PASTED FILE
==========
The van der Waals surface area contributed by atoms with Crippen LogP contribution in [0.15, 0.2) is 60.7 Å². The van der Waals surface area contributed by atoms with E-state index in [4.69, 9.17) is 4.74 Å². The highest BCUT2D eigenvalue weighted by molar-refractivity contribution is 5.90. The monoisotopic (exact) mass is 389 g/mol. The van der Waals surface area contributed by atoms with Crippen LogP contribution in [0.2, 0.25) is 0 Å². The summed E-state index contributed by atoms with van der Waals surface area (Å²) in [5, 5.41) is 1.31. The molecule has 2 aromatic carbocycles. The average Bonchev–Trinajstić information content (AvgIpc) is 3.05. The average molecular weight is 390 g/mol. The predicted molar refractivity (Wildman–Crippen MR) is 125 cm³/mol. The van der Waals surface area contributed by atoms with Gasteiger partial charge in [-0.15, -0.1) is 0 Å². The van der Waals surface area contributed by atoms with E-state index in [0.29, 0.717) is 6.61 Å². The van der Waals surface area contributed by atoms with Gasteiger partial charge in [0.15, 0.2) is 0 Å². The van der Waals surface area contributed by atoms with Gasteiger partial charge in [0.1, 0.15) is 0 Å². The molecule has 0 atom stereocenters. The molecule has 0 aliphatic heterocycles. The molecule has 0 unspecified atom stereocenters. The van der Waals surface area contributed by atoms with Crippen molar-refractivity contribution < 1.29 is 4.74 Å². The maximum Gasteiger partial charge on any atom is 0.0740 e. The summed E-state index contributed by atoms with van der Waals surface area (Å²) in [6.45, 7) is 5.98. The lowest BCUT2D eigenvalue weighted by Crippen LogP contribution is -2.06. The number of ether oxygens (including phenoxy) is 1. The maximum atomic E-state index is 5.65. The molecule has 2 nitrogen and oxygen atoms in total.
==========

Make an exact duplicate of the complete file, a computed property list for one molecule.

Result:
The van der Waals surface area contributed by atoms with Crippen LogP contribution in [0.15, 0.2) is 60.7 Å². The van der Waals surface area contributed by atoms with E-state index in [4.69, 9.17) is 4.74 Å². The highest BCUT2D eigenvalue weighted by molar-refractivity contribution is 5.90. The monoisotopic (exact) mass is 389 g/mol. The van der Waals surface area contributed by atoms with Crippen LogP contribution in [0.2, 0.25) is 0 Å². The summed E-state index contributed by atoms with van der Waals surface area (Å²) in [5, 5.41) is 1.31. The molecule has 2 aromatic carbocycles. The average Bonchev–Trinajstić information content (AvgIpc) is 3.05. The average molecular weight is 390 g/mol. The predicted molar refractivity (Wildman–Crippen MR) is 125 cm³/mol. The van der Waals surface area contributed by atoms with Gasteiger partial charge in [-0.15, -0.1) is 0 Å². The van der Waals surface area contributed by atoms with E-state index in [0.29, 0.717) is 6.61 Å². The van der Waals surface area contributed by atoms with Gasteiger partial charge in [0.15, 0.2) is 0 Å². The van der Waals surface area contributed by atoms with Gasteiger partial charge in [0.1, 0.15) is 0 Å². The molecule has 0 atom stereocenters. The molecule has 0 aliphatic heterocycles. The molecule has 0 unspecified atom stereocenters. The van der Waals surface area contributed by atoms with Crippen molar-refractivity contribution < 1.29 is 4.74 Å². The maximum Gasteiger partial charge on any atom is 0.0740 e. The summed E-state index contributed by atoms with van der Waals surface area (Å²) in [6.45, 7) is 5.98. The lowest BCUT2D eigenvalue weighted by Crippen LogP contribution is -2.06. The number of ether oxygens (including phenoxy) is 1. The maximum atomic E-state index is 5.65. The molecule has 2 nitrogen and oxygen atoms in total.